The Engineer's View with Denis Chevrier
For the engine-builder, the first singular characteristic of Interlagos is that the circuit is located approximately 700m above sea-level. The atmospheric pressure, which is usually situated at around 1000 millibars, is therefore reduced to around 920. For any atmospheric engine, this reduction in air pressure brings with it an inevitable loss in power, as for a given volume of air, the percentage of oxygen - and therefore the potential for effective combustion - is lower. At Interlagos, the engine loses approximately 8% of its total power from the basic atmospheric pressure and the humid conditions which we often encounter at this circuit can also have an additional negative impact on performance.
In terms of layout, the circuit includes no very slow corners - the slowest of them, Turn 10, is taken at around 80kph. This means that the engine is not used at very low revs and that good levels of torque between 80 kph and 220 kph are important to launch the cars out of the many corners in the twisty second sector. Equally, the cars need to be able to change direction quickly and effectively while accelerating in this sector. As such, an engine which responds quickly and predictably to the driver's throttle inputs is an important advantage, as is smooth power delivery in order to maintain car balance.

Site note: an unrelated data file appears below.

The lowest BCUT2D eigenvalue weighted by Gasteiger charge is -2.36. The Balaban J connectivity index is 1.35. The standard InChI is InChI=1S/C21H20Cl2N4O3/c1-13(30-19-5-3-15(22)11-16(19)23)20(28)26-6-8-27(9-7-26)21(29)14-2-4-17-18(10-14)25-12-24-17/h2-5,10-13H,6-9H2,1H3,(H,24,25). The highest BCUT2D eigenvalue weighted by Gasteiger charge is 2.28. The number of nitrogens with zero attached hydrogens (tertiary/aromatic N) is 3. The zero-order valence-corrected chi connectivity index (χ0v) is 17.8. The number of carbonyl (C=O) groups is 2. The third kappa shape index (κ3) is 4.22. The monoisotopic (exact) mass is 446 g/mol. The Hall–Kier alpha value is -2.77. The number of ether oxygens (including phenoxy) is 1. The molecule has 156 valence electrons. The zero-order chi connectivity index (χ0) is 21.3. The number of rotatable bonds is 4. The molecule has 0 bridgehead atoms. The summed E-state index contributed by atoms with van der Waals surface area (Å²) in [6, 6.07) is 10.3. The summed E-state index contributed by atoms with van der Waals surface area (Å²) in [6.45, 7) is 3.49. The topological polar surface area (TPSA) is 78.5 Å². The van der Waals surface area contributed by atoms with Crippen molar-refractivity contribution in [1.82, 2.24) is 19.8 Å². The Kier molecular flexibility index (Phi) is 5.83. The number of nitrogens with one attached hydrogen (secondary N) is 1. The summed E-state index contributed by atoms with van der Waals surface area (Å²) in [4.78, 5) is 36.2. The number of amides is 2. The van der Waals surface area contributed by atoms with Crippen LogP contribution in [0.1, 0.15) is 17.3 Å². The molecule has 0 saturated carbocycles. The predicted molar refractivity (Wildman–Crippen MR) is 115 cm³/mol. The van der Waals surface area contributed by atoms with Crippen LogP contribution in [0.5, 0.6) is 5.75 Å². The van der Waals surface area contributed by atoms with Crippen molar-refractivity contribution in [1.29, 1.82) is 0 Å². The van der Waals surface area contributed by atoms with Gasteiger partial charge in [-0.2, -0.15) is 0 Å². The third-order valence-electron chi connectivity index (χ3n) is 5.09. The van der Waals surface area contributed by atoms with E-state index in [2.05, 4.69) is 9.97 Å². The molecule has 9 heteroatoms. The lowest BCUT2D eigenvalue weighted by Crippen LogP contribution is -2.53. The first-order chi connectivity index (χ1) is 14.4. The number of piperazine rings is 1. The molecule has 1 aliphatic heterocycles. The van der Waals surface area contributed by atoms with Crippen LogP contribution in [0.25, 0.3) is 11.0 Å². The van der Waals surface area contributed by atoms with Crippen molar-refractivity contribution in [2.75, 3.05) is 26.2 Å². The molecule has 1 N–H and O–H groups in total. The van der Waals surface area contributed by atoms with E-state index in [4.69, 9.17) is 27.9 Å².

In order to perform effectively, a strong torque curve must be combined with good levels of traction, particularly on the exit of Turn 12. Obtaining this good traction is complicated by the notoriously bumpy track surface in Brazil. As well as making life difficult for the drivers under braking by de-stabilising the car, the bumps can cause the rear wheels to lose contact with the track, thus potentially inducing over-revs while the car is under hard acceleration. This means that the safeguards implemented to prevent over-revs are particularly important at this circuit in order to ensure good engine reliability.
Finally, the small number of high-speed corners, coupled with the reduced engine power caused by the atmospheric conditions and the relatively short lap, means that both fuel consumption (2.4kg per lap) and the time penalty for carrying extra fuel (0.27s) are both comparatively low - both values are located below the season averages (3.0kg and 0.37s respectively).